Proteogenomics: A Novel Method To Study Biologic Factors of Ovarian Cancer

Proteogenomics: A Novel Method To Study Biologic Factors of Ovarian Cancer

A recent study led by researchers at the Pacific Northwest National Laboratory (PNNL) and Johns Hopkins Medical Institutions (JHMI) demonstrated the usefulness of combining genomic and proteomic data known as proteogenomics to gain new insights about biological factors responsible for ovarian cancer.

Results from the study, “Integrated Proteogenomic Characterization of Human High-Grade Serous Ovarian Cancer,” were published in Cell.

Though some progress has been made in the fight against ovarian cancer, the underlying mechanisms are still not fully understood. This is particularly related to the lack of suitably advanced analysis methods capable of providing a full view of the disease governing mechanisms.

Researchers developed a promising novel method based on the combination of genomics and proteomics: proteogenomics, a powerful method to gain insights into the development and progress of the most malignant forms of ovarian cancer.

“Historically, cancer’s been looked at as a disease of the genome,” Karin Rodland, a senior author of the study and chief scientist for biomedical research at PNNL, said in a press release. “But that genome has to express itself in functional outcomes, and that’s what the proteomic data adds, because proteins do the actual work of the genome.”

Daniel W. Chan, the study’s other senior author, who led the team at Johns Hopkins  said: “Correlating our data with clinical outcomes is the first step toward the eventual ability to predict outcomes that reflect patient survival, with potential applications for precision medicine and new targets for pharmaceutical interventions. But just like anything in medicine, clinical validation will be a long and rigorous process.”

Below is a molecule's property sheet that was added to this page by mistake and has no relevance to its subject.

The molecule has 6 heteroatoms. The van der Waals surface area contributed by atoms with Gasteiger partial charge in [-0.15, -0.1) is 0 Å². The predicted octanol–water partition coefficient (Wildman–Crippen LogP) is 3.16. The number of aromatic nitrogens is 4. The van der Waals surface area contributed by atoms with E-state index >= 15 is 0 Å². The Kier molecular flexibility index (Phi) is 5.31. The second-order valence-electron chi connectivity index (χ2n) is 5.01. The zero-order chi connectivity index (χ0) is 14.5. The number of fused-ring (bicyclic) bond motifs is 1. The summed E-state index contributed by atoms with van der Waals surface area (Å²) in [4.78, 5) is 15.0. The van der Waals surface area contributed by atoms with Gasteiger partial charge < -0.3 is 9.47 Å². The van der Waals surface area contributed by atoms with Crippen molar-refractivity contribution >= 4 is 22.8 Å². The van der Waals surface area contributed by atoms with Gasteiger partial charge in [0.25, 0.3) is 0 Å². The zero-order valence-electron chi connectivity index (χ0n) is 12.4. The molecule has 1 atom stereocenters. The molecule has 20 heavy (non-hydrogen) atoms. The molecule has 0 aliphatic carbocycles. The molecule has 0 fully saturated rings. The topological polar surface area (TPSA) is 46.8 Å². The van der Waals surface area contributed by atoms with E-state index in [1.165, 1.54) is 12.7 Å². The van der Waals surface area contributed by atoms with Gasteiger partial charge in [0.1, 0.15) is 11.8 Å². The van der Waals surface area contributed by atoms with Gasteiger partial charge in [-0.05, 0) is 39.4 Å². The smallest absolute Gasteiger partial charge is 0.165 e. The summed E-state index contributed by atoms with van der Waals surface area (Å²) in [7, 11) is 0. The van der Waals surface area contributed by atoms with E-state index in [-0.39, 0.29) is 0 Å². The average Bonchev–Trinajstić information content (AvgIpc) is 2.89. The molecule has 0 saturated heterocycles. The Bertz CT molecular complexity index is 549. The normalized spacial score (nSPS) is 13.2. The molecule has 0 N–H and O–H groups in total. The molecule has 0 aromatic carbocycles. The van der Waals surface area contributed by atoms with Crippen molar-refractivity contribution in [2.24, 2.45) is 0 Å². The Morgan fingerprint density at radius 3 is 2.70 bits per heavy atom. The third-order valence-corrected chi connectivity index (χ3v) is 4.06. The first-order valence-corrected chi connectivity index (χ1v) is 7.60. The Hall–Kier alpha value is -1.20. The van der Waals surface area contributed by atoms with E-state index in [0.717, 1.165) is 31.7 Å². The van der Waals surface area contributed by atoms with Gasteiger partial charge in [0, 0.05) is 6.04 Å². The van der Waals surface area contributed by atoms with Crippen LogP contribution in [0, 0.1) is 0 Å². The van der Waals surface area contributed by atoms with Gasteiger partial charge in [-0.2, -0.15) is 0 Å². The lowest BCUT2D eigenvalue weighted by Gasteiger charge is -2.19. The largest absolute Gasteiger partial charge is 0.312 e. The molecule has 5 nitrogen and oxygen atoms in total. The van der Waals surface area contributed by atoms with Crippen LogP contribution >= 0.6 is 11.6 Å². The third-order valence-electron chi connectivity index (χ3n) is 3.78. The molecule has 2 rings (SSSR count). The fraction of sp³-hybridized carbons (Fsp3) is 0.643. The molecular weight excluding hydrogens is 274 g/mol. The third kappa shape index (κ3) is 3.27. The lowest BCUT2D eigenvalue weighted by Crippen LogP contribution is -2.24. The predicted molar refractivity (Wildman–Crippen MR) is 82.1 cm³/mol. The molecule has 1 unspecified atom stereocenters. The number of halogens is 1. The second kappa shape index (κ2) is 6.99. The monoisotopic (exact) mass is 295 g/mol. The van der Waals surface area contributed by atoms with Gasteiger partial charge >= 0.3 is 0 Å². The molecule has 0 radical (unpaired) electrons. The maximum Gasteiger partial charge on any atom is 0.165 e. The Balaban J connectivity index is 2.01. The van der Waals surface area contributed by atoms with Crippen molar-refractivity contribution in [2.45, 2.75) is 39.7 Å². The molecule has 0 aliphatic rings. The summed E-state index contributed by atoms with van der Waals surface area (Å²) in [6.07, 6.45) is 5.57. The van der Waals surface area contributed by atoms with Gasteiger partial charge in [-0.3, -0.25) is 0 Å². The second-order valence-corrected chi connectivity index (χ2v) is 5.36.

The researchers analyzed tumor tissues from 169 patients with high-grade serous carcinoma, the most malignant form of ovarian cancer. The genomic and clinical data were retrieved from Cancer Genome Atlas (TCGA) and among the samples, 122 of them were selected for further analysis due to their capability to repair damaged DNA.

“We chose to examine these samples because patients with changes in these genes already are benefiting from a specific drug regimen for breast cancer, so if we could find similar changes in ovarian cancer genomes and proteomes, those patients would likely benefit from the same regimen,” said Chan, a professor of pathology and oncology at JHU.

“We examined the data for the shortest-surviving patients and the longest-surviving patients hoping to pinpoint biological factors associated with extremely short survival or better-than-average, longer survival,” Rodland said.

The collaboration between PNNL and JHMI researchers led to proteogenomic, which allowed them to identify 9,600 proteins of which 3,586 were common to the 169 tumor samples.

Using this method, the researchers expect to gain an in-depth understanding of the biological factors responsible for most aggressive ovarian cancers, like high-grade serous carcinoma.

“Adding the information about the proteome on top of the genome provides an entirely new dimension of information that has enabled the discovery of new biological insights to ovarian cancer, while creating a valuable resource that the scientific community can use to generate new hypotheses about the disease, and how to treat it,” Rodland said.